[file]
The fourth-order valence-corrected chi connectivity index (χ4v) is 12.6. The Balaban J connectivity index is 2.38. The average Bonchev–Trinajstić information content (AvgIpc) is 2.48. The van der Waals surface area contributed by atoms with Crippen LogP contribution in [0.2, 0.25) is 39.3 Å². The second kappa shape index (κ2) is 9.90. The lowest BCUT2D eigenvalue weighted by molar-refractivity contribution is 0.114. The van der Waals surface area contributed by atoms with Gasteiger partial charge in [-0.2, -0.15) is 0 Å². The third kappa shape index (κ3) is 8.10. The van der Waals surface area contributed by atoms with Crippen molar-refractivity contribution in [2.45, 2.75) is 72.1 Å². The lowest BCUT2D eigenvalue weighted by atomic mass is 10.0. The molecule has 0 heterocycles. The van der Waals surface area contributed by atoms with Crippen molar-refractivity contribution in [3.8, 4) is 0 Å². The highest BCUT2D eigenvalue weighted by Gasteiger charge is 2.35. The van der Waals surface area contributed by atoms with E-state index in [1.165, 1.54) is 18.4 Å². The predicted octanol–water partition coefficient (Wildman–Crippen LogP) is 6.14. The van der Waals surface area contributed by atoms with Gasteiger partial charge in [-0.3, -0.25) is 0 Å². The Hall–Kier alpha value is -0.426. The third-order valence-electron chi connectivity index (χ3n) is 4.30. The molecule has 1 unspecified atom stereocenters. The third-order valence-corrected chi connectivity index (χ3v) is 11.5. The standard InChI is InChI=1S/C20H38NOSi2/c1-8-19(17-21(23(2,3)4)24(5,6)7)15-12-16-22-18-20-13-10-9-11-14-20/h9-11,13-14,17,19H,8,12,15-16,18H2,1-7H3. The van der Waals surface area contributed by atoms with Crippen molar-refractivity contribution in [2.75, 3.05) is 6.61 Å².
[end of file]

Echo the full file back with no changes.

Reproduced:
The fourth-order valence-corrected chi connectivity index (χ4v) is 12.6. The Balaban J connectivity index is 2.38. The average Bonchev–Trinajstić information content (AvgIpc) is 2.48. The van der Waals surface area contributed by atoms with Crippen LogP contribution in [0.2, 0.25) is 39.3 Å². The second kappa shape index (κ2) is 9.90. The lowest BCUT2D eigenvalue weighted by molar-refractivity contribution is 0.114. The van der Waals surface area contributed by atoms with Gasteiger partial charge in [-0.2, -0.15) is 0 Å². The third kappa shape index (κ3) is 8.10. The van der Waals surface area contributed by atoms with Crippen molar-refractivity contribution in [2.45, 2.75) is 72.1 Å². The lowest BCUT2D eigenvalue weighted by atomic mass is 10.0. The molecule has 0 heterocycles. The van der Waals surface area contributed by atoms with Crippen molar-refractivity contribution in [3.8, 4) is 0 Å². The highest BCUT2D eigenvalue weighted by Gasteiger charge is 2.35. The van der Waals surface area contributed by atoms with E-state index in [1.165, 1.54) is 18.4 Å². The predicted octanol–water partition coefficient (Wildman–Crippen LogP) is 6.14. The van der Waals surface area contributed by atoms with Gasteiger partial charge in [-0.3, -0.25) is 0 Å². The Hall–Kier alpha value is -0.426. The third-order valence-electron chi connectivity index (χ3n) is 4.30. The molecule has 1 unspecified atom stereocenters. The third-order valence-corrected chi connectivity index (χ3v) is 11.5. The standard InChI is InChI=1S/C20H38NOSi2/c1-8-19(17-21(23(2,3)4)24(5,6)7)15-12-16-22-18-20-13-10-9-11-14-20/h9-11,13-14,17,19H,8,12,15-16,18H2,1-7H3. The van der Waals surface area contributed by atoms with Crippen molar-refractivity contribution in [2.75, 3.05) is 6.61 Å².